Xuhuan Zhao
Submitted For
Module 6 - Points to Ponder
Please share your comments on 2 of the following Points to Ponder questions. (Choose 2 of the questions below.)

What are the principal advantages of creating a conceptual design model using masses before diving into the detailed design and building element modeling?

It gives designers the option to think about and quickly adjust the exterior look of the building before they put too much energy into detailed design. Using masses is also the easiest way to change the shape of the building. This gives designers an idea how their design would look like on a general scale.

Should all buildings be modeled first using conceptual masses?

When is it needed/appropriate? And when not?

For example, should you create a conceptual mass model of a small house?

Not all buildings should be modeled as conceptual masses. I think this function is meant for unique designed single buildings or buildings on large scale. If the anticipated design is simple and straightforward, the designer may save a lot more time by drawings the walls.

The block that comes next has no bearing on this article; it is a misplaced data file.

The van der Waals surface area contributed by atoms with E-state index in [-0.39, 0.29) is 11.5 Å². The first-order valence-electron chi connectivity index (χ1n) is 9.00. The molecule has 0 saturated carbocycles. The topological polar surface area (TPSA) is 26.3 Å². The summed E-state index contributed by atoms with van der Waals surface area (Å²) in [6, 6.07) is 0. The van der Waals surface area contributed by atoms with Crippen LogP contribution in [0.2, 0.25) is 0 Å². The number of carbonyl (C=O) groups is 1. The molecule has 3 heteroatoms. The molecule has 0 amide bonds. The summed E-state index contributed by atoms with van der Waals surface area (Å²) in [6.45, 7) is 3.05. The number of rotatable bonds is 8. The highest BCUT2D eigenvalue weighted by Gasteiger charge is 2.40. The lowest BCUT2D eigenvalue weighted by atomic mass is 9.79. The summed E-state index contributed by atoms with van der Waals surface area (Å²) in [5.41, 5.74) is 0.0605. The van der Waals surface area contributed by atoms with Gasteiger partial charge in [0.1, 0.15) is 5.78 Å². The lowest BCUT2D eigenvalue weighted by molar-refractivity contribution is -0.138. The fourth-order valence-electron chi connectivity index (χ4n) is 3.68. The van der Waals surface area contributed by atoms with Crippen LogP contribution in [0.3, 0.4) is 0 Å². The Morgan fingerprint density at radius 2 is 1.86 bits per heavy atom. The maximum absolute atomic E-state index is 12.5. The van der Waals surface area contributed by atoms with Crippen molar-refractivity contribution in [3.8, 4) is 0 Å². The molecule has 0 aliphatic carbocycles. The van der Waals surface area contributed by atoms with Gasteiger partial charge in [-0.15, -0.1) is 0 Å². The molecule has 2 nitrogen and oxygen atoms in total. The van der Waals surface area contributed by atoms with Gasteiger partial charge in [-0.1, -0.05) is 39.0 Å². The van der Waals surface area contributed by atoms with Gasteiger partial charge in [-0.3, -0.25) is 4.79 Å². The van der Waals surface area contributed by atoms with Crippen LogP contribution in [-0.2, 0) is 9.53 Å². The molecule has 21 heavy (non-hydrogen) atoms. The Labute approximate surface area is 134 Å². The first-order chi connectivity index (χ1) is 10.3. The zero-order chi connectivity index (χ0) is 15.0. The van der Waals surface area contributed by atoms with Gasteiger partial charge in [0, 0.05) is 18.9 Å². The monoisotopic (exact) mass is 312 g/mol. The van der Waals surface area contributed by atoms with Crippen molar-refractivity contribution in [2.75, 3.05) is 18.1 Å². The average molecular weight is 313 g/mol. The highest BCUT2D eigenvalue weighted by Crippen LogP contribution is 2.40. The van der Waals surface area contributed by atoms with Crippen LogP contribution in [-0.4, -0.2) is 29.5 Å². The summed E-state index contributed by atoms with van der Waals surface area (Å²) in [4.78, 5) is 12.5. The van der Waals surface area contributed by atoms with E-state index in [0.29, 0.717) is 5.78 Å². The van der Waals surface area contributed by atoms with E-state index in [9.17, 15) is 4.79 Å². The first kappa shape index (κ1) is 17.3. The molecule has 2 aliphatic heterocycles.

Can you think of any examples of a real building around the world that most likely was created by exploring the form using conceptual mass models?

Please post and share images of these examples to this Notion page.

The shard.


How would you abstract the essential form of these famous buildings using conceptual mass elements that you can create in Revit?

  1. One World Trade Center: https://www.archdaily.com/795277/one-world-trade-center-som
  2. CMG Headquarters: https://en.wikipedia.org/wiki/CMG_Headquarters#/media/File:China_Central_Television_Headquarters_2.jpg
  3. Twisting torso: https://www.archdaily.com/771471/santiago-calatravas-turning-torso-wins-ctbuhs-10-year-award
  4. Apple campus: https://www.archdaily.com/804970/apple-campus-2-held-to-fantastical-standard-of-detail-new-report-reveals
  5. Salesforce tower: https://www.archdaily.com/889519/salesforce-tower-pelli-clarke-pelli-architects